3h 35m Intermediate Dec 17, 2013

Viewers: in countries Watching now:

Lighting is central to photography and most of it is captured during a photo shoot. However, you can often create amazing lighting effects after the photo is taken with Adobe Camera Raw and Photoshop. Photographer and teacher Chris Orwig shows you how. First, you'll learn to modify exposure and enhance the color and quality of light with Camera Raw. Then turning to Photoshop, Chris shows how to mask corrections to a specific area of an image and add contrast and color with blending modes. Plus, learn to dodge and burn away shadows and add one or more light sources to your photos with the Lighting Effects filter.

Topics include:
  • Creating a more expressive photograph with Camera Raw
  • Correcting under- and overexposure
  • Improving light in certain areas of an image with masks and the Radial Filter
  • Painting in brightness with Curves and masking
  • Correcting exposure with a gradient mask
  • Brightening and darkening with blend modes
  • Working with the Burn and Dodge tools
  • Adding light and multiple colors with the Lighting Effects filter
  • Creating a realistic glow
Subject:
Photography
Software:
Photoshop
Author:
Chris Orwig

Using the Targeted Adjustment tool in Curves

In this movie, I want to highlight another feature that you can use when working with curves adjustments, which will allow you to speed up your workflow and to be a bit more precise. This is a photograph of the Mendocino coast, and one of the things that I notice with this picture is that because of all the fog, it's a little bit undefined. What I want to do is darken up the foreground here, but maintain some of the brightness that we have in the background. To do that, we'll click on our adjustment layer icon for curves. Now, when you open up the curves dialog, you may have noticed there's this little icon right here.

This is called the targeted adjustment tool. If you click on this tool it will activate it. Then you can position your cursor over the image, and notice how this little circle is showing you the tonal values underneath your cursor here. What you can then do is you can go to an area and then just click and drag. In doing that, I'm dragging down the darker tones in the foreground in this area. If there are some brighter tones, like up in here that I want to preserve, we'll just click and drag in a different direction. In this way, you can see how I set two points on the curve without ever touching it.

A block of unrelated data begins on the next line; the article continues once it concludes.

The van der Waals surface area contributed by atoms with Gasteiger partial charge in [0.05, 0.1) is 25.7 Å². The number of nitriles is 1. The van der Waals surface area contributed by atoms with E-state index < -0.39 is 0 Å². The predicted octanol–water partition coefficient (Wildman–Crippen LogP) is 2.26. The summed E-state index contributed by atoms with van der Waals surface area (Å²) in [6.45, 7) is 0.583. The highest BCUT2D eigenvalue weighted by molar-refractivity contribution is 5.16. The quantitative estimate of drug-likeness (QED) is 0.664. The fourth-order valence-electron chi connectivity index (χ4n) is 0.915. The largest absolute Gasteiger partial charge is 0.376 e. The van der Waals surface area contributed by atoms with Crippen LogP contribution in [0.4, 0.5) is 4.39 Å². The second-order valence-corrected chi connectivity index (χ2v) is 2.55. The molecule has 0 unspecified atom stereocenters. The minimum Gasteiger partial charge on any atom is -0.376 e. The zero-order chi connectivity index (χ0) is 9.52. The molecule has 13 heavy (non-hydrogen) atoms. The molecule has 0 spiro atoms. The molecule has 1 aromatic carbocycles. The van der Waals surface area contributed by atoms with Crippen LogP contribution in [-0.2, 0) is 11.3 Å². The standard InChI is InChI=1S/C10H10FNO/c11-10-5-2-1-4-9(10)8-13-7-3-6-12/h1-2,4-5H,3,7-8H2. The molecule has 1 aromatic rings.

We created those points by using the targeted adjustment tool. This is a really handy tool, especially if you're a visual thinker, and you just want to use that. Click on an area, and modify that part of the photograph. In this case, these two simple adjustments really help out this picture here. Here's the before, and then now here's the after. It's much more defined and interesting. At least to me. We can also click on these points and drag them down further. Or drag them around a little bit, to modify a little bit of a different area of the photograph.

And this just gives us the ability to have some flexibility with how we work with the curves dialog. And also can help us to be a little bit quicker and more precise as we start to use this particular technique. Well let's look at the before and after. Here it is. The before. And then now, the after.